Sexually transmitted diseases can strike anyone of any age of either gender, which is why doctors need to talk about the risks to their patients. This is especially important as the STD rate in America has risen significantly in the last several years.
The Centers for Disease Control and Prevention noted there were 2.3 million diagnosed cases of gonorrhea, syphilis and chlamydia in the U.S. in 2017. This makes the fourth year of STDs rising.
Dr. Patricia Dietzgen with the Family Medicine Physician of Kaiser Permanete’s Frisco Medical Offices said anybody who has unprotected sex could become infected with an STD. STDs do not discriminate. She said nobody should be embarrassed about talking to their doctor about STDs. Dietzgen said talking about STD exposure should be routine like anything else at an annual physical.
A Look At The Common STDs
Though STDs can affect anybody, there are some infections that are far more common with some of them being minor and simple to treat and others causing major issues and having lasting effects.
HPV (Human Papilloma Virus)
This is common sexually transmitted disease causes cervical cancer, anal cancer, genital cancer and genital warts. It may even lead to throat cancer. The problem with HPV is that it’s asymptomatic, which is why spreads so easily. Dietzgen said it’s imperative for people to have protected sex.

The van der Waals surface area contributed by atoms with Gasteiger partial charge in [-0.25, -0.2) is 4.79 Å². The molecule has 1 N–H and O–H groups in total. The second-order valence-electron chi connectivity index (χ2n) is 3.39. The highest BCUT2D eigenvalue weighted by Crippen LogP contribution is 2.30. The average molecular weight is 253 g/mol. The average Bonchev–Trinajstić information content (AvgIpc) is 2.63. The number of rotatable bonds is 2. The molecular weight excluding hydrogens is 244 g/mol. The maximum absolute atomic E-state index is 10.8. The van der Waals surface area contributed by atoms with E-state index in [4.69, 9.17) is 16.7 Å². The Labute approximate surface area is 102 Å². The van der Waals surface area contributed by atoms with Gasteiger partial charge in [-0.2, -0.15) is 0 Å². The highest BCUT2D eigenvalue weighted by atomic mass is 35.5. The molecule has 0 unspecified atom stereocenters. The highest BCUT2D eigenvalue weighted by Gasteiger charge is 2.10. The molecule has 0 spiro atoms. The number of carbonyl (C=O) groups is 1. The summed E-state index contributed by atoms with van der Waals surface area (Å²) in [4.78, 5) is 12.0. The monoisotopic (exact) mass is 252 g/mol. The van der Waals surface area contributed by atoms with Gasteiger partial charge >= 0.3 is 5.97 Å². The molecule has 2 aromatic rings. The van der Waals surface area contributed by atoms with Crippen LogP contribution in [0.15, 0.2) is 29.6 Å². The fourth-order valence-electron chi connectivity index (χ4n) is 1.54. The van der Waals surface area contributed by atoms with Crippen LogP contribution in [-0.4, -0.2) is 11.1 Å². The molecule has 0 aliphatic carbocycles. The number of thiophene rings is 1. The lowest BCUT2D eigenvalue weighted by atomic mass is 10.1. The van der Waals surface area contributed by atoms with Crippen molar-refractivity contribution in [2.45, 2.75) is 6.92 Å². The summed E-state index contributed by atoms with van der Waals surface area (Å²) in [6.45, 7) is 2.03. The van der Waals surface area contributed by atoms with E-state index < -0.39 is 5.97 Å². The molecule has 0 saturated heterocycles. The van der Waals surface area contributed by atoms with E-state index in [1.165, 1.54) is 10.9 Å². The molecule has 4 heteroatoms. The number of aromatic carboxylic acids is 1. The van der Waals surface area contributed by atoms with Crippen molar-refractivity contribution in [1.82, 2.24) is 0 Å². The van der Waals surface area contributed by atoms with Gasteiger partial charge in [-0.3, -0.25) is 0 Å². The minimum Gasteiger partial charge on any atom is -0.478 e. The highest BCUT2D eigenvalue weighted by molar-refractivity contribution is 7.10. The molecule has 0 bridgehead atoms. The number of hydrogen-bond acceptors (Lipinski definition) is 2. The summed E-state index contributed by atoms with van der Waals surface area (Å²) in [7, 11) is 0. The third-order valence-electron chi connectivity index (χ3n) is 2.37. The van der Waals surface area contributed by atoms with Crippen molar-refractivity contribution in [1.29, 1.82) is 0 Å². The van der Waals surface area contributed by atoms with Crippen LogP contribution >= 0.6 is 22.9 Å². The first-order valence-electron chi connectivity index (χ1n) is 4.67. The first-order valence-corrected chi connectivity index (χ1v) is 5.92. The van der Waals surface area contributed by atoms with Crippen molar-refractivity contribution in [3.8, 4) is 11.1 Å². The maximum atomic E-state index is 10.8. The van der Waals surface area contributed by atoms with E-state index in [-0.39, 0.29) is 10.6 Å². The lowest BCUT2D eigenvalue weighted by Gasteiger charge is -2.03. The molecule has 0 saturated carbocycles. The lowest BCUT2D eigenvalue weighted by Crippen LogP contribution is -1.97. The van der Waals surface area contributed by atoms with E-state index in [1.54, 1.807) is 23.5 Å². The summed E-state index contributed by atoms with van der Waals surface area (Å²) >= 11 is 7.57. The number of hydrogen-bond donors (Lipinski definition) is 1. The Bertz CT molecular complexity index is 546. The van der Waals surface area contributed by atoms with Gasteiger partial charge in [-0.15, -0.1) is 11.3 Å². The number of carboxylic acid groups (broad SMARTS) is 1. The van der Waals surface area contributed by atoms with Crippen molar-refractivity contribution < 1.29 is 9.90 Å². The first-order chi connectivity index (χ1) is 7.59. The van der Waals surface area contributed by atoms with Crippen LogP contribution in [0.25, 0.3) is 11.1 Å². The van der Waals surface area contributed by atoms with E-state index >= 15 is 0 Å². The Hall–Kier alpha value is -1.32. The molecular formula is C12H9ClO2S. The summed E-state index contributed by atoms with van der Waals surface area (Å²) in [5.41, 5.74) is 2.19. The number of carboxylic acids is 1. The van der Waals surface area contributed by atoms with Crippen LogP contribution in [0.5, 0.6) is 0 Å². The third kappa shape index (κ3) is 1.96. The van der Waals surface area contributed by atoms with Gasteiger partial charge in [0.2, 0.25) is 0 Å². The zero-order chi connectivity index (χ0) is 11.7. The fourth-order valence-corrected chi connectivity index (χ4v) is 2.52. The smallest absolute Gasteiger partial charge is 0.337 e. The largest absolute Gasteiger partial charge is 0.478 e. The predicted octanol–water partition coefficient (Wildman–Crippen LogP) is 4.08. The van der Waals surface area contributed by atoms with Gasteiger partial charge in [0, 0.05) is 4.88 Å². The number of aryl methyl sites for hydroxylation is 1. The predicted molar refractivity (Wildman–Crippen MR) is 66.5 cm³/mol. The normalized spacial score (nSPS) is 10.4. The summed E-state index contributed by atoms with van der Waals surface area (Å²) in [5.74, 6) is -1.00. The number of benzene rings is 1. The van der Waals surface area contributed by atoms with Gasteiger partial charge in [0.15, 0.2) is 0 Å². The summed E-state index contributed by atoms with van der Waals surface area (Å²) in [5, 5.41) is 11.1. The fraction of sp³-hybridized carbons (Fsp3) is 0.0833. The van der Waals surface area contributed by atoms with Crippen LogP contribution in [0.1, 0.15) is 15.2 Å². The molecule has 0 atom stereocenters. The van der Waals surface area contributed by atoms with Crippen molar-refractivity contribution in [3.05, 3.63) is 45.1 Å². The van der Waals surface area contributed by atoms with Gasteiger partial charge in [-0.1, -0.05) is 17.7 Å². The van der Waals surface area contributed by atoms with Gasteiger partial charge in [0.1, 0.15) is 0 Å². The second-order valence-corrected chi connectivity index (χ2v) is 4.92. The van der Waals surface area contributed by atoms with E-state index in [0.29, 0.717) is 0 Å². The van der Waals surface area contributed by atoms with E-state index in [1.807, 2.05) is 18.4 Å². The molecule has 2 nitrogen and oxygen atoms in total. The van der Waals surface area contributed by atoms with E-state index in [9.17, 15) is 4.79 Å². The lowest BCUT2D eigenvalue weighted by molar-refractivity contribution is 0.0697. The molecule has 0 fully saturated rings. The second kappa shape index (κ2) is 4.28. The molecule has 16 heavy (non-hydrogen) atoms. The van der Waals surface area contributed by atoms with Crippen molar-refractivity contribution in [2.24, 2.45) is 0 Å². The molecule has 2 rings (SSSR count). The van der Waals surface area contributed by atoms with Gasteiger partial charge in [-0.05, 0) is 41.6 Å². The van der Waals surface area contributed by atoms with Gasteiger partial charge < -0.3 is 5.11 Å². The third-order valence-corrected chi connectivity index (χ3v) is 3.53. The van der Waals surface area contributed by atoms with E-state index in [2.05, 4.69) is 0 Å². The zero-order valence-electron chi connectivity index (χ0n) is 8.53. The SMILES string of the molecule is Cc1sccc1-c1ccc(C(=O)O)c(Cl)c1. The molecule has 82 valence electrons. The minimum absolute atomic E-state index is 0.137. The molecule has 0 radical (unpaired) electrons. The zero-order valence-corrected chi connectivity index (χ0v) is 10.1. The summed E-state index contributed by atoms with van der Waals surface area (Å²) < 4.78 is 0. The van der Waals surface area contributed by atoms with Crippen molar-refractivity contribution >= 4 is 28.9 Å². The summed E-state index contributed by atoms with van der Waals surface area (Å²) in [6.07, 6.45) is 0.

Since there is no HPV treatment vaccination is the key to protecting oneself. Many people who catch HPV will find the virus clears up on its own, but it can take up to many years, and they could become infected later on. The vaccine is available for men up to 21 and up to 26 for women.
This is a bacterial STD infection that affects various parts of the body such as the reproductive organs, genitals, throat and eyes. It’s another asymptomatic disease that’s seen in 15 to 25-year-old people. If not treated, it can lead to infertility and enter the joints and blood. While treatment is available, the symptoms can be life lasting.
Another common STD is syphilis, which is life-threatening when not treated promptly. For example, it can affect all the organs in the body – brain included.
HIV and Trichomoniasis
HIV leads to AIDS, which is once known to be a death sentence but can be treated today. Trichomoniasis causes infertility and severe pelvic infections but can be treated with antibiotics.
Common STD Myths
Anybody who engages in sexual behavior is at risk of catching an STD. Some of the myths circulating are that only young people catch STDs, that it can’t be passed from person to person when symptoms are not present or that having sex in the water protects a person from catching an STD.
She said a person could catch an STD even in the pool or other water. And, even if a person is asymptomatic, they can still pass the STD on.
Since an annual health checkup doesn’t tend to include STD testing, people must ask their doctor to test for them. The CDC recommends people ask their doctor on which STDs they should be tested for. The CDC said talking about STDs is hard, but it’s important to talk openly to a partner about them to stay healthy and stop the STD spread.